Testimony of Briccio Mabiling on Japanese Atrocities Committed in Lipa, Batangas in 1945 - Batangas History, Culture and Folklore Testimony of Briccio Mabiling on Japanese Atrocities Committed in Lipa, Batangas in 1945 - Batangas History, Culture and Folklore

Testimony of Briccio Mabiling on Japanese Atrocities Committed in Lipa, Batangas in 1945

This page contains the testimony of Briccio Mabiling of Lipa, Batangas on atrocities committed by the Japanese in the town in 1945. The pages contained herein are now declassified and were part of compiled documentation1 of war crimes trials conducted by the United States Military Commission after the conclusion of World War II. This transcription has been corrected for grammar where necessary by Batangas History, Culture and Folklore. The pagination is as it was contained in the original document for citation purposes.

Manila War Crimes Trial US Army
Photo taken during the war crimes trials in Manila.  Image credit:  U.S. National Archives.

[p. 1506]

[The name above in most likelihood should be Briccio Mabiling]

called as witness on behalf of the Prosecution, being first duly sworn through Interpreter Rodas, was examined and testified as follows through the Interpreter as follows:


Q (By Captain Pace) Give your name, please.
A Briccio, Mabiling. [likely Briccio Mabiling, without the comma]
Q Where do you live?
A Lipa, Batangas.
Q Where did you live on February 21, 1945?
A In Lipa.
Q Is that the town of Lipa?
A Yes.
Q What happened in the afternoon of February 21? A We were in a big house and we were playing poker. About 4 o’clock in the afternoon, many Japanese came. They had bolos and bayonets with them, and they had also guns, many guns, and we were asked to get down one by one and we were all tied. We were asked to go to a big house.
Q Where was the big house?
A Inside the town. We were asked to get inside the apartment downstairs. When we were inside the apartment downstairs, they did not remove the rope that tied our hands.

[p. 1516]

Q How many people were there?
A About 700.
Q Were they all tied?
A Yes, all of them.
Q How long did you stay in this house?
A Until 7 o’clock that night.
Q What happened, then?
A They untied us about 7 o’clock at night, and they told us to go upstairs one by one. Then, as soon as we reached upstairs, they told us to look at a light bulb.
Q What kind of a bulb?
A 500 bulb — watts, rather.
Q An electric bulb?
A Yes.
Q Was the bulb lit?
A (No response.)
Q Was the bulb lighted?
A Yes, sir, it was lighted.
Q What else did you see there?
A They told us to look at the lighted bulb, and there was one Filipino on this (indicating) side of the stairs, and when the right hand was raised, he was brought to the room; and if the hand was not raised, then we were brought down to the garden.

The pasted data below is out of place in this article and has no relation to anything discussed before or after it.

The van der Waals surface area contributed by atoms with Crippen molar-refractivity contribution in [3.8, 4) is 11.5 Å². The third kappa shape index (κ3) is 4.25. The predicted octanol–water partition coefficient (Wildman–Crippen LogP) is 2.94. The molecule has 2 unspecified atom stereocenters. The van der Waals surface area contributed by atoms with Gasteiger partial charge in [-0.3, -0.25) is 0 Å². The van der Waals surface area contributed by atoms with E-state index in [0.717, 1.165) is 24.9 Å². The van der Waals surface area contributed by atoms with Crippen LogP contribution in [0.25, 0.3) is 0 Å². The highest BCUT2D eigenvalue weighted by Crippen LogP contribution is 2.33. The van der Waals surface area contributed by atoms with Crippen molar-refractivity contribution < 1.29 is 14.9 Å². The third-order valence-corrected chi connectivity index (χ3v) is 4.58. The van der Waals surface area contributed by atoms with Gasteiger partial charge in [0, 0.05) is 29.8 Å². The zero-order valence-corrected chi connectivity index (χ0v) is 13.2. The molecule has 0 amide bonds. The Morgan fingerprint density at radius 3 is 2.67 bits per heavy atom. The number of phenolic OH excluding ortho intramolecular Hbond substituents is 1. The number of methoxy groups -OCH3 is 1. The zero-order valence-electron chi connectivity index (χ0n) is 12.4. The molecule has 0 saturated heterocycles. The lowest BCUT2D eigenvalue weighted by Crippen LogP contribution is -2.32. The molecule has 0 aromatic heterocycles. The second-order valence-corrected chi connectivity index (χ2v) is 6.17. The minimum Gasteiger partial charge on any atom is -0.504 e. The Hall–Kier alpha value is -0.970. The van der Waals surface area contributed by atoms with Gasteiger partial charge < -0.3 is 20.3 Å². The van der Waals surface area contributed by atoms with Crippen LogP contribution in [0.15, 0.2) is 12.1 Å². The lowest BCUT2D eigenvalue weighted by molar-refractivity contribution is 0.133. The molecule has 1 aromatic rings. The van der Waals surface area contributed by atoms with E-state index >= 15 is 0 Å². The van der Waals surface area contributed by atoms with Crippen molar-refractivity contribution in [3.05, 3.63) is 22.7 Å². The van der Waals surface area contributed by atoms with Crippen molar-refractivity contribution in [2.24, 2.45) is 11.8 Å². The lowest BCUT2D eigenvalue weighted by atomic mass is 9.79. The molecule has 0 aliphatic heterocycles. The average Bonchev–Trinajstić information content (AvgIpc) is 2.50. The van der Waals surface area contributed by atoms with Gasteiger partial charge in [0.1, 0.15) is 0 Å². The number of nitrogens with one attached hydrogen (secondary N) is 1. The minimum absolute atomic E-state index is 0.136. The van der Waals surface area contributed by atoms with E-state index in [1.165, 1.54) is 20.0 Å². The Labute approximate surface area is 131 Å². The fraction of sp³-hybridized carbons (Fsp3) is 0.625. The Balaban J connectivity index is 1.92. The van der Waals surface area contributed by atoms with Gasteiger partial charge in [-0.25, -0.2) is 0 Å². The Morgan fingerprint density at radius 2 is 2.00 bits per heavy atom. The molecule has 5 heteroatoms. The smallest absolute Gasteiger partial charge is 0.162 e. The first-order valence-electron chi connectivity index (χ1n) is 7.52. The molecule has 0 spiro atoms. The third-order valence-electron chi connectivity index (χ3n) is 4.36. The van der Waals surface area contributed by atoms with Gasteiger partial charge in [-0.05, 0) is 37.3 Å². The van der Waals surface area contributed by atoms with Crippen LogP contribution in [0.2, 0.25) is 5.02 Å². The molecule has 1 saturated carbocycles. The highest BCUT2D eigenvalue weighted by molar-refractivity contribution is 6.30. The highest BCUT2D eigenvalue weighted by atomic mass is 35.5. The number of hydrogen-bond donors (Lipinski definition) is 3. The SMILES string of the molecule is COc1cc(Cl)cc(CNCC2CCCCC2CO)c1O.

Q Just a moment. Were you men one by one led past this light?
A Yes.
Q As you were led by, was there a man sitting by the light who looked at you?

[p. 1517]

A Yes.
Q Was he the man who raised either his right or his left hand when the men passed by?
A If he recognized a man, he raised his hand; and if not, no.
Q What happened to the man who passed this hooded figure and he raised his hand?
CAPTAIN REEL: Sir, we object to this question. There has been no testimony that this figure was hooded.

CAPTAIN PACE: I withdraw the question and establish that definitely if it isn’t in the record.


Q (By Captain Pace) How was the man dressed who was sitting under the light?
A He was not seated; he was standing.
Q How was he dressed?
A His face was covered with a mask.
Q Did he raise his hand when you passed him?
A I did not see, because my back was turned to him.
Q Were the men divided into two groups?
A When the man raised his right hand, those men were taken into the cellar of the house; and when not, the men were led to the garden.
Q Were you led to the garden or to the cellar?
A To the garden.
Q Out of those 700 men who were taken there, how many were led to the garden with you?
A Maybe, we were around 300.
Q About how many men were taken to the cellar?

[p. 1518]

A Maybe 400.
Q What happened to those of you who were taken to the garden?
A We were hanged. We were hanged by three Captains, Japanese Captains, and aided by his soldiers who were watching us.
Q How did they hang you?
A They said they were beating up the bad ones and they were leaving the good ones behind.
Q Which group were you in, the good ones or the bad ones?
A I knew that I was with the good group, because they called us to a meeting.
Q What happened to the group that was left behind in the cellar?
A I do not know anything about them anymore.
Q Have you ever seen any of those 400 men who were left behind in the cellar alive since that night?
A No, none.